The title Iwa Ni comes from a poem by 17th-century Japanese poet Matsuo Bashō, which the flutist whispers in the last section of the piece. By itself, iwa ni means something like “into the rock”. Bashō wrote the poem at the mountain temple of Risshaku-ji, as part of his 1,500-mile journey around northern Japan. Continue reading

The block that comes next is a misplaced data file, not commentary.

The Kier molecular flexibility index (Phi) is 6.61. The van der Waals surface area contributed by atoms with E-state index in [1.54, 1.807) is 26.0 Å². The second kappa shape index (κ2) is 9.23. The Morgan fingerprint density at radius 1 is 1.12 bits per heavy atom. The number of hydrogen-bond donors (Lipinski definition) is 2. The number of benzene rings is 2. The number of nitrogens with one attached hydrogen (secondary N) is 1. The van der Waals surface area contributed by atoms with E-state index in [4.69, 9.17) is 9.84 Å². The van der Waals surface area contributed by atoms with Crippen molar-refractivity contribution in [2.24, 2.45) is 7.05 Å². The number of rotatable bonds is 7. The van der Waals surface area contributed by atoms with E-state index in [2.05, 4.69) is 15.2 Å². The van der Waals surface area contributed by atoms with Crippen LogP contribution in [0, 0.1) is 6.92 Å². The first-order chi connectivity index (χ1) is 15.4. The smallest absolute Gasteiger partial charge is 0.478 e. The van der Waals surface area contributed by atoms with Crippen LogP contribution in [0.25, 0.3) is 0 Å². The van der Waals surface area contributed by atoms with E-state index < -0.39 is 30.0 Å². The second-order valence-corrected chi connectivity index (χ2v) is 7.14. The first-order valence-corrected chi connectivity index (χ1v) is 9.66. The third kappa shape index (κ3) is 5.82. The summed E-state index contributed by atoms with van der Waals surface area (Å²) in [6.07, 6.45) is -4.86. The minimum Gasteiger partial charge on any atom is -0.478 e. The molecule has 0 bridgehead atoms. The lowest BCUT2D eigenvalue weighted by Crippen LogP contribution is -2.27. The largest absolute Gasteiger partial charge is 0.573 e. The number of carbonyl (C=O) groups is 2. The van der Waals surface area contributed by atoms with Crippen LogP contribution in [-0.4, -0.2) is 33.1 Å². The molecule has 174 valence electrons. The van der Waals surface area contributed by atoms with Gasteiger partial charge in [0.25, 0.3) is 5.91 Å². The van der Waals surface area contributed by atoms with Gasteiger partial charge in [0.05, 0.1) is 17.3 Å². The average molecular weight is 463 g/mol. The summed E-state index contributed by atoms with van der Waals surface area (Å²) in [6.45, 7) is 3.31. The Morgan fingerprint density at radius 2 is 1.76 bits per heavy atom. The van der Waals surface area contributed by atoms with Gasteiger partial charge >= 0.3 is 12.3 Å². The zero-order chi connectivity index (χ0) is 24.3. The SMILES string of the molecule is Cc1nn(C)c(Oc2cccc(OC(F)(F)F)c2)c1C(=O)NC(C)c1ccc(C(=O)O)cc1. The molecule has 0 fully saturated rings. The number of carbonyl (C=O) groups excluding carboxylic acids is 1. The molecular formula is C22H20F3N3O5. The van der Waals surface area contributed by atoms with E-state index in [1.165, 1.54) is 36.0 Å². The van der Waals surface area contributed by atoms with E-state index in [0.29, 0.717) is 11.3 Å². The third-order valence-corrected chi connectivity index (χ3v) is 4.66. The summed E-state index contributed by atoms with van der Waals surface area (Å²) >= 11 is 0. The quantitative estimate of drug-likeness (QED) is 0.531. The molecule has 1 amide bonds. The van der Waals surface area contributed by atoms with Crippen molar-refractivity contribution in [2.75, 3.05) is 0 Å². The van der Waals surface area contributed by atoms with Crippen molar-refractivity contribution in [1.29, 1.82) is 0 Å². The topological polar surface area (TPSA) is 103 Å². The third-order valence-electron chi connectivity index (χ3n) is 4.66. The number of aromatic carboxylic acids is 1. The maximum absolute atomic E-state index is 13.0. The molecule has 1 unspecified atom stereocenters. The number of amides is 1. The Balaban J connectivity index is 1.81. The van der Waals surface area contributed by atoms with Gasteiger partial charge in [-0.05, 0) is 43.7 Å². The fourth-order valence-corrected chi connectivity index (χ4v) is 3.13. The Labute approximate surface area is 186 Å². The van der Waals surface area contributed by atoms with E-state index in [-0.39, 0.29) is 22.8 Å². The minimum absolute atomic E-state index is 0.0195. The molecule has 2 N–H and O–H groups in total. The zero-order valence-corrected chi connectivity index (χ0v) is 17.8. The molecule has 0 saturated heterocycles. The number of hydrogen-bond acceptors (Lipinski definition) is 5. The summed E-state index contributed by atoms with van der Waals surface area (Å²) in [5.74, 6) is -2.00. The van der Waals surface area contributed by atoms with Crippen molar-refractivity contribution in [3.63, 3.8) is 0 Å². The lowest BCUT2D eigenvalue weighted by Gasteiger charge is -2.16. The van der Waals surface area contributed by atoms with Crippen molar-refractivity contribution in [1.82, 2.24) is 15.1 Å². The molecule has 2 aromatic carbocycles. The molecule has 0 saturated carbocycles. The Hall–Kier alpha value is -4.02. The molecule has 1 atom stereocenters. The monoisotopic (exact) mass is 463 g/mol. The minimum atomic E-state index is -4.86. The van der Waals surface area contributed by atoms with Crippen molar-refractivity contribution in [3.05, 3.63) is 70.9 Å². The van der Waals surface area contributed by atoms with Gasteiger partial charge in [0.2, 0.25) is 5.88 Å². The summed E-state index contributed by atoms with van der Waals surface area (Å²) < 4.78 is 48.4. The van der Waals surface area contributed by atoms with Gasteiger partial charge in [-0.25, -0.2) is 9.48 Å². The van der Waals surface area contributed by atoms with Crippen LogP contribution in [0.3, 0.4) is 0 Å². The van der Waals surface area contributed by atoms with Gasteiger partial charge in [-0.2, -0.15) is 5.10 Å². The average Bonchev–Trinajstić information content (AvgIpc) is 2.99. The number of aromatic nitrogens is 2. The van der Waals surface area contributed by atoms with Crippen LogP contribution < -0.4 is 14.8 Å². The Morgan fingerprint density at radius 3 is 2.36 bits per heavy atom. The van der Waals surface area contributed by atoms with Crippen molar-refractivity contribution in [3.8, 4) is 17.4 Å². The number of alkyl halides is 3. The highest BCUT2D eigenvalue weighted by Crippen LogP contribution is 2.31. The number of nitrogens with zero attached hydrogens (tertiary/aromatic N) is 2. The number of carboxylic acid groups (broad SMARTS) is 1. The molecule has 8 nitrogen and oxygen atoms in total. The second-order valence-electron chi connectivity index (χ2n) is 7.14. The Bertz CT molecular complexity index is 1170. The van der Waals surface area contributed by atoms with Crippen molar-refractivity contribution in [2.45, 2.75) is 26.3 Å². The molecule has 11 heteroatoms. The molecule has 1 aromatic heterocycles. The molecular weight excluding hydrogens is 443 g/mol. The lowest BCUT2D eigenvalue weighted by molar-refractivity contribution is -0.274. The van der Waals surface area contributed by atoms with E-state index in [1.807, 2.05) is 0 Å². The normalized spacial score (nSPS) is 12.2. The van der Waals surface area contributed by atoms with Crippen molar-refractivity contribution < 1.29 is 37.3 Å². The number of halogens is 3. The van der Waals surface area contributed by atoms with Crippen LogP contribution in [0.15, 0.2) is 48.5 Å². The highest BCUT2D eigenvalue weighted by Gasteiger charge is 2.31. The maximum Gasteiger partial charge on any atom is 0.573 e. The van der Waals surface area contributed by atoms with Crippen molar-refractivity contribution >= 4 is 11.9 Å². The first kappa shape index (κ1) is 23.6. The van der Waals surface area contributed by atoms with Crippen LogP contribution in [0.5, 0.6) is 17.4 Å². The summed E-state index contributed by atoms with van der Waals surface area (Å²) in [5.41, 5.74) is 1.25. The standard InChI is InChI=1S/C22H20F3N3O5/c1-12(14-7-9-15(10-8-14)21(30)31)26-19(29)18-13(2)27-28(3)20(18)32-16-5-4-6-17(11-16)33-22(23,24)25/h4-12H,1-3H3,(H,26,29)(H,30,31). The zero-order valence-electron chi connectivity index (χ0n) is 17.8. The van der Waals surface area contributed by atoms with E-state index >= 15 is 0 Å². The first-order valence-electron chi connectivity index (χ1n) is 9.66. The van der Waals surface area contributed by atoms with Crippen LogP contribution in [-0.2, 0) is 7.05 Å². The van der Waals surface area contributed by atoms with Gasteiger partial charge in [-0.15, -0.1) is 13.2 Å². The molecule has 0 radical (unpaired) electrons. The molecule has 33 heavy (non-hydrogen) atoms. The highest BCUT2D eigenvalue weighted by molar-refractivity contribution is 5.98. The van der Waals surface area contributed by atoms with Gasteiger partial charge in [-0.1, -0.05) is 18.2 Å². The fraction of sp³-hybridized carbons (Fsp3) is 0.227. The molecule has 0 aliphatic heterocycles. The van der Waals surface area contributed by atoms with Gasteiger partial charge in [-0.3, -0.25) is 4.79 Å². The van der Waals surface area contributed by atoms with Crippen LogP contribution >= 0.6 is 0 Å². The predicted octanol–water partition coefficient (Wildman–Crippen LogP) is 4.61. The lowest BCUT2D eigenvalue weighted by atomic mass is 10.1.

This piece begins with the slam of a door as a city-dweller leaves work one Tuesday night. The momentum that propels him along his familiar route is interrupted a few times: by a surprising sight on the street, by a collision with a fellow pedestrian, and by a daydream on the train. As the commuter nears home his mood lightens, his pace quickens, and the last thing we hear is the slam of his own door as he disappears inside.